Death of a Poet
Friday, 17 August 2018 at 20:45
I've added this, the last poem from A Ned Kelly Hymnal, to the Vandemonian pages.
It was odd: I'd seen this painting often in Liverpool. I think it was probably first when I was an art student there. Later, after coming back from Australia and writing my Ned Kelly sequence, I came across it again. Is Ned really an Orpheus figure? Or is this just some critic's misunderstanding?
Sidney Nolan’s “Death of a Poet”, Walker Art Gallery, Liverpool.
Death of a Poet was what they called it:
head hung in a branch; roughed-up paint;
wristy little vortices where rag
scrubbed board, twisted bark
right through flat mid-blue.
Bush. Heat-struck head hung
against a cloudless dumb forever.
Not hard to see why
(a sniff of lemon leaves, a fierce Greek sky?)
the municipal Victorian neo-classical Walker
saw Orpheus. No lyre. Alternative ending:
his ripped silence after frenzied stalkers
had torn him limb from limb.
Forget downriver. There’s no water;
here’s what became of another him:
head tossed sky-high, caught in trees.
But what we’ve really got here’s dead Ned’s head.
So odd to find, in Liverpool,
his face for once — at last his naked skin.
Yet though he’s out his box, escaped his tin,
and all around the bush is blasted through
to ripolin blue enamel skies
the one thing you can’t see here is his eyes.
Tight shut. Not really him at all.
Death-mask or bust. Kicked the bucket.
Right now he’s just something in the trees,
round as a gourd, shiny on top,
bald as baked clay, a terracotta pot.
Or one that’s bloomed, blown, grown scratchy dry;
breeze-rustled beard ready to fall to scrub,
dead-headed by some passer-by.
Ned Kelly rides again!
Friday, 17 August 2018 at 19:32
As I mentioned in the last post, I'll be adding material from earlier books to the portfolios over the next few weeks. I've just added the sequence on the death of Ned Kelly to the portfolio pages featuring Vandemonian (Arc Publications, 2013).
The sequence also appeared in A Ned Kelly Hymnal which was published by David Kennedy as an illustrated chapbook (A Paper Special Edition from The Paper / Cherry On the Top Press in 2008).
David Kennedy died last year. He was a colleague of mine at both Sheffield and Hull Universities and a friend. We collaborated on several Humber Writer anthologies.
David, as well as being an important poet and critic, was also good company, kind and thoughtful. A small example: he organised a launch in Sheffield for my collection Trans; when delays with the publication seemed likely, he quickly put together a sample pamphlet so I'd have something to show at the launch.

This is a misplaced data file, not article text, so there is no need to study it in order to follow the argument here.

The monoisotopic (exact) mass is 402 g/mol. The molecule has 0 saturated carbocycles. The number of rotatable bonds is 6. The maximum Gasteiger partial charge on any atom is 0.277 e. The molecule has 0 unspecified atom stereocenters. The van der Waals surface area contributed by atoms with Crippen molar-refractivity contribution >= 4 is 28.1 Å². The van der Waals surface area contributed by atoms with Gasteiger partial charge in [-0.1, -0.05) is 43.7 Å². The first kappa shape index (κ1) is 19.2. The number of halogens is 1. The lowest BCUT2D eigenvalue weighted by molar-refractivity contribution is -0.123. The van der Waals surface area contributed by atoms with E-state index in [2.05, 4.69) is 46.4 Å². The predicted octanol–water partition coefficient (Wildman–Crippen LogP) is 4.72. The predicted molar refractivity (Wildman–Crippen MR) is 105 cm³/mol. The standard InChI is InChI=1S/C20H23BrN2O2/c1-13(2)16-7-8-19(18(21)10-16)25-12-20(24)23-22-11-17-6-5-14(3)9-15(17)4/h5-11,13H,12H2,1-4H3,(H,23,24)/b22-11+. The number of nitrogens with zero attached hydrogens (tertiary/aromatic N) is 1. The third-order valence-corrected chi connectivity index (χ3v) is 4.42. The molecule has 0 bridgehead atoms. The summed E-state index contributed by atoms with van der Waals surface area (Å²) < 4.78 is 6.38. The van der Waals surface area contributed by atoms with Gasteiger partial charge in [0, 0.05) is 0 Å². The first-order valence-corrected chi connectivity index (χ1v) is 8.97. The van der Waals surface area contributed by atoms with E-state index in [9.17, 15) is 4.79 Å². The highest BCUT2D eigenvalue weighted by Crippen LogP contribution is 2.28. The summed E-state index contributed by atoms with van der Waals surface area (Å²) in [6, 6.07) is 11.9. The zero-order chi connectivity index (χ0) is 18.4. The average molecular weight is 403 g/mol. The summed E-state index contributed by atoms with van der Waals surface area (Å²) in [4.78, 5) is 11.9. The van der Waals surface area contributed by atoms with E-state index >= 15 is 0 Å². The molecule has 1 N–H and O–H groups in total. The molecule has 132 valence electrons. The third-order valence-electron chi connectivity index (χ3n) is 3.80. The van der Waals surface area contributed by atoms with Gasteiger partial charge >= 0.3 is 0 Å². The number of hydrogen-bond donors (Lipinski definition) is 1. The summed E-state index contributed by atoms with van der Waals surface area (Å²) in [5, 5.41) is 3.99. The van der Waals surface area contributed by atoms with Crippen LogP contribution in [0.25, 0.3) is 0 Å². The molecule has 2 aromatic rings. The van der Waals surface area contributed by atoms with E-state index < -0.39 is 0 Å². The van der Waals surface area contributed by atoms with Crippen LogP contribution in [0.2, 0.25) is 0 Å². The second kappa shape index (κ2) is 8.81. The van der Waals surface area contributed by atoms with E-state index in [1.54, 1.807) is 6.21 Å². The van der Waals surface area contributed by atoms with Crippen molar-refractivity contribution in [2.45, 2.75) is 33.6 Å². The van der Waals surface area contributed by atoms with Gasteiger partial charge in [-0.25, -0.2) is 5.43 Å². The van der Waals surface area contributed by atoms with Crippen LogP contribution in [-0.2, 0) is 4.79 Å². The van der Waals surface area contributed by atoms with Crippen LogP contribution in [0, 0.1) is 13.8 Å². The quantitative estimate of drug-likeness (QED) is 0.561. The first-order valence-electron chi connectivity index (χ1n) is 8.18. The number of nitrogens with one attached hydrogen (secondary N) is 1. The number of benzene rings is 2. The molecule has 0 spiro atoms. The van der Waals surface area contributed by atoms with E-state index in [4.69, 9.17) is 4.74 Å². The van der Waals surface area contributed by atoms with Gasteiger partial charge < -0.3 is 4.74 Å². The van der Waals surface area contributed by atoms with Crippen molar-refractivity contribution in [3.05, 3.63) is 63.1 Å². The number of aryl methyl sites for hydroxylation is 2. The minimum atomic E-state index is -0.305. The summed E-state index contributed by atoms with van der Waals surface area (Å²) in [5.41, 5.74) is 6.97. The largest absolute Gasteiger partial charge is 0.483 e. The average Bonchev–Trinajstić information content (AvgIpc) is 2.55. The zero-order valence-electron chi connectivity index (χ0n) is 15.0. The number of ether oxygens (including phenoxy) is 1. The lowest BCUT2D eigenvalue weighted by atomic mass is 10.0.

He is, and will be, much missed.
Looking Back Down the Road
Thursday, 16 August 2018 at 17:16
Working on a long poem using material from my Kyrgizstan visit and putting together a collection of translations, versions and perversions from French has meant there's not been much time to add to the blog over the last few weeks. In order to keep up a fairly regular flow of posts, and add material to the website, I thought it might be a good idea to put up older poems. This variation on two Rimbaud sonnets seems an appropriate place to start glancing back. I'll be adding poems to the portfolio pages over the next couple of weeks, but I'll also post some of them on the blog. For more versions and variations, please see the Translations page, accessible via Poetry or Other Work.
Looking Back Down the Road
loosely after Rimbaud's "Ma Bohème" and "Au Cabaret-Vert".
1. Taking Off
Those days, I'd split without a second's thought. Hit the road.
Just take off. At seventeen, I'd tramp for miles, hitch a ride
no place special. Leather jacket like a scarred second hide.
Signposts for sonnets, truckers' long-load tales for odes.
Service stations, greasy spoons, thumbing cars, cars, cars.
Wind finding new holes in the knees and arse of my strides.
Blacktop, humming rubber, Autobahn-piste-strada.
Crashed out dead in graveyards, dossing under skidding stars.
Sat at the roadside, under creaking trees, the huge race
of clouds. September nights, dew sparkling my face.
Swigging lager from a stolen can: clean, cold, sharp,
conjuring up visions from shadows. Hidden in secret places,
I'd twist feet up close to my heart, pluck the laces
of my wounded boots, entire body tuned to (canned music) - Harp.
2. At The Green Café, 5p.m.
A full week on back roads, dusty mountain tracks.
Old Chinese canvas shoes were shagged-out shreds.
I hobbled into this one-camel-town, back
of beyond, saw the green sign, smelled fresh baked bread.
Splashed face at the pipe, dragged fingers through hair.
Inside, this girl looked up - big tits - cracked me a smile;
flicked a rag over the green oil cloth, dusted off a chair.
I stretched my legs out, took in the shiny painted tiles.
She looked good around the eyes, not shy at any rate.
Fetched me slabs of bread, butter, thick folds
of home-smoked ham on a brightly-coloured plate.
Pink and white, delicious, garlicky. For something cold,
she foamed up this huge mug. Getting too late
for the border, a quirky ray of sun turning beer to gold.
Welcome to my blog
Friday, 22 January 2010 at 11:26